The MTHFR C677T mutation is known to results in a deficiency of the enzymes activity and an increased risk for several disease states such as miscarriage, birth defects and heart disease. While these effects are highly undesirable, the mutation is prevalent in many populations, with the Mediterranean region having one of the highest frequencies worldwide. It is also in this region that rates of malaria are consistently high compared in comparison to other regions. Therefore, Meadows et al (2014) examined mice for a link between a mutation in the MTHFR C677T gene and the prevalence of malaria, hypothesizing the high rates of C677T polymorphisms in the region could be occurring in order to play a role in protecting against malarial infection.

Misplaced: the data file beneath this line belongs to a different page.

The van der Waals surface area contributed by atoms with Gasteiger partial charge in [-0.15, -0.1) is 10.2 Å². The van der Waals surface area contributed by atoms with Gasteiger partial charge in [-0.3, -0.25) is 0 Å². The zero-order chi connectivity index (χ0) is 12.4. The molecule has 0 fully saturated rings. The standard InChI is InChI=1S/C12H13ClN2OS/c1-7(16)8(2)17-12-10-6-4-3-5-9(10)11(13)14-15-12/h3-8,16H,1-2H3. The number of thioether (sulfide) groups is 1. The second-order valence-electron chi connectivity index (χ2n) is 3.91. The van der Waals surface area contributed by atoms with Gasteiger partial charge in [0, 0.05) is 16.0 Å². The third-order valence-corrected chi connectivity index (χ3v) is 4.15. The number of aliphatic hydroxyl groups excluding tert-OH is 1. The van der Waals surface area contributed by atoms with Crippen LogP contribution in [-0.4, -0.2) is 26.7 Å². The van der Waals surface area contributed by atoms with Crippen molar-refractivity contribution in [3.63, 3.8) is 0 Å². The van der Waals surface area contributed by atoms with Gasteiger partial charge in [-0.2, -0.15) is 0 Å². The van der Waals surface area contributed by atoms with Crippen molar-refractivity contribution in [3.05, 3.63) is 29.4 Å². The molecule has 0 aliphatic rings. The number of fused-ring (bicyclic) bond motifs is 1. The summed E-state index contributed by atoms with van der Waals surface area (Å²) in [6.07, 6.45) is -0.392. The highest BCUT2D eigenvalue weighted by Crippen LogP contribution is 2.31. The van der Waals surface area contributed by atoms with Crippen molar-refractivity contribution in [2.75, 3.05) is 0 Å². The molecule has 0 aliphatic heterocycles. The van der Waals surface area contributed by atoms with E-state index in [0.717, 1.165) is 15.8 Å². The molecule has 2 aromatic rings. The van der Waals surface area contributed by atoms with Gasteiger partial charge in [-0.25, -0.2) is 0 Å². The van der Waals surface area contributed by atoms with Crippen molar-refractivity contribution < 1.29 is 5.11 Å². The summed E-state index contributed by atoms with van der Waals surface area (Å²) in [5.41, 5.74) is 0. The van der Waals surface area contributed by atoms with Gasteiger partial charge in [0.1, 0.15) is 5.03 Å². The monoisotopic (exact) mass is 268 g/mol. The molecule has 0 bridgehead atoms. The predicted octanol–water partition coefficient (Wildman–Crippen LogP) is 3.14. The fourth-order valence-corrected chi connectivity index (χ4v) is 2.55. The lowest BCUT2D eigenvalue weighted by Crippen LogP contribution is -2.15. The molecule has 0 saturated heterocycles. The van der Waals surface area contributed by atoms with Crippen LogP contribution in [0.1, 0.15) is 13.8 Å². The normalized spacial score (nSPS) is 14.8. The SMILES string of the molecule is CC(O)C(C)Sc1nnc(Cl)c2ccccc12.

Mice with the MTHFR mutation along with mice altered to over-express the C677C normal gene were infected with malaria to study their reaction and survivability. Mice with the mutation survived longer, with the mice over-expressing dying earlier after injection compared to mice with the wild-type (normal C677C presentation). The mice with the MTHFR mutation were found to have an increased level of NK cells in the spleen, with the mice over-expressing the gene showing decreased numbers. Compared to mice with a normal C677C presentation, those with the mutation were found to have increased levels of proteins involved in the immune response.
Overall, the authors suggested a mild mutation in the MTHFR C677T gene protects against malarial infection, which could have led to the high prevalence of this mutation occurring in human populations.